Al-Ṭabarı informs us that shortly after she ascended the throne, Al-Zabbā built a fortress on the west bank of the Euphrates and conceived of the plan to attack Jadhıma, in order to avenge her father. Learning about her plan, her sister, Zabibā who is described as “thoughtful, clever and cunning” warns Al-Zabbā not to take military action, as it could lead to unexpected consequences. According to her, the entire realm would fall if they lost the battle. Al-Zabbā considered her sister’s advice and took it to heart. Instead of launching a military attack, she decided to trick the enemy by writing him a letter in which she invites him to marry her. In her letter, she explained the prospect of such marriage as having the power to merge their two kingdoms together, which would ultimately make him king over the two realms “because the reign of women tended only toward ill repute, weak rule, and inefficient administration“.
When Jadhima received Al-Zabbā’s letter, his heart brimmed with happiness. He decided to accept the offer against the advice of his special advisor, Qası̣r̄ who warned him that the offer was likely to be a ruse. “You enraged her because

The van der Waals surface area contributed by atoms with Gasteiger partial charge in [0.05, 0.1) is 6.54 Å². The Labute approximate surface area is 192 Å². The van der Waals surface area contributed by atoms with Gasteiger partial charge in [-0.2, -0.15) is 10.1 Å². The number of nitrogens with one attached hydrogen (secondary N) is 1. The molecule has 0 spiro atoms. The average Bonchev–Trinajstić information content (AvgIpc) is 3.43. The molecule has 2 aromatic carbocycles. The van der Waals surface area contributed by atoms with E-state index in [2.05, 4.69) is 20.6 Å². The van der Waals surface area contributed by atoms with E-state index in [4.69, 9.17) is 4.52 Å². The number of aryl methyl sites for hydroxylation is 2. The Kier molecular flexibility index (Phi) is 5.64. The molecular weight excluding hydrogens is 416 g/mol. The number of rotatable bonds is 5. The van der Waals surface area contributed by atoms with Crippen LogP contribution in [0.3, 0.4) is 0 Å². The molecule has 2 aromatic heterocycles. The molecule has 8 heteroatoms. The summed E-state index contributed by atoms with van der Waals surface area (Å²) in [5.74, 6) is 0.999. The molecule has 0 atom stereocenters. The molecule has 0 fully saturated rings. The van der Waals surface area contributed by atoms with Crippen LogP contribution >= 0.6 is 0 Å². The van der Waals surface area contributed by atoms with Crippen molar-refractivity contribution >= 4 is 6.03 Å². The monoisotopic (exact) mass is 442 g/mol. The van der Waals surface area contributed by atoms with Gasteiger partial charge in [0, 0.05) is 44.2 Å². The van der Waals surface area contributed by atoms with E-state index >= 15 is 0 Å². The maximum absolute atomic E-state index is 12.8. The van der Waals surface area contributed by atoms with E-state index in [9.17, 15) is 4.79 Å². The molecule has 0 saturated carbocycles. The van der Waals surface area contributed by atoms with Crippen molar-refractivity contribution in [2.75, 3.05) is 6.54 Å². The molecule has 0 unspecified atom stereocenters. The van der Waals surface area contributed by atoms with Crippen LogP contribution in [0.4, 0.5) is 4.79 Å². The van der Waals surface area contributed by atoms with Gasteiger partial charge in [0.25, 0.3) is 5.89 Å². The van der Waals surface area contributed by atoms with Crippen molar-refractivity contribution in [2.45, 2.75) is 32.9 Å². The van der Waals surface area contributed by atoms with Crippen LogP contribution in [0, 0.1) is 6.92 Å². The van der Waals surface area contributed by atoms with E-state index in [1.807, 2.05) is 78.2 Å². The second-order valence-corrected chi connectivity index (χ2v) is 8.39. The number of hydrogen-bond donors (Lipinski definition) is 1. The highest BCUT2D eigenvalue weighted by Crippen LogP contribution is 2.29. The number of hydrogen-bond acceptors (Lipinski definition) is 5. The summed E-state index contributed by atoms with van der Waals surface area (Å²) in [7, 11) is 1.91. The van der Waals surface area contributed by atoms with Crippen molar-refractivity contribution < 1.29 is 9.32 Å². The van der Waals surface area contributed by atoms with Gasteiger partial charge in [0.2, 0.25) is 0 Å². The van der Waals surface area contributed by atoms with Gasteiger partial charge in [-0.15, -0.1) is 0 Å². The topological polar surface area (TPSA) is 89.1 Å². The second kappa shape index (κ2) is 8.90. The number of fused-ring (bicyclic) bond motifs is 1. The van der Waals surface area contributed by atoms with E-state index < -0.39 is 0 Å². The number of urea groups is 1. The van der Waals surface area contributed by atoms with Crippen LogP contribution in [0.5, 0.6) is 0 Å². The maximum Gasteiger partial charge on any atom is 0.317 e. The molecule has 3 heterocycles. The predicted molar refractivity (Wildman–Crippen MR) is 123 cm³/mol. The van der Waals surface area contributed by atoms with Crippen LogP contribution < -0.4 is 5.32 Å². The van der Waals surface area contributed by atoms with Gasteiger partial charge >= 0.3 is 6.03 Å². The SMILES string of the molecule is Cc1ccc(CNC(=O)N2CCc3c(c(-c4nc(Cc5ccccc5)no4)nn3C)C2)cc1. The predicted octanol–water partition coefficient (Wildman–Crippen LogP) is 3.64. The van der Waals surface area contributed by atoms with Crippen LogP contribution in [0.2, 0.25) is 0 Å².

you killed her father“, he said to Jadhima. But Qası̣r̄’s opinions all fell on the greedy Jadhima’s deaf ears. On the way to Tadmur to visit Al-Zabbā, Jadhima is ambushed, captured and brought before Al-Zabbā.
Al- ̄Ṭabarı̄ recounts the following conversation:
“When she saw him, she uncovered and, lo and behold, her pubic hair was plaited. She said: ‘O Jadhıma, do you ̄– Al-Ṭabarı̄, Tārıkh al-rusul wa ̄l-mulūk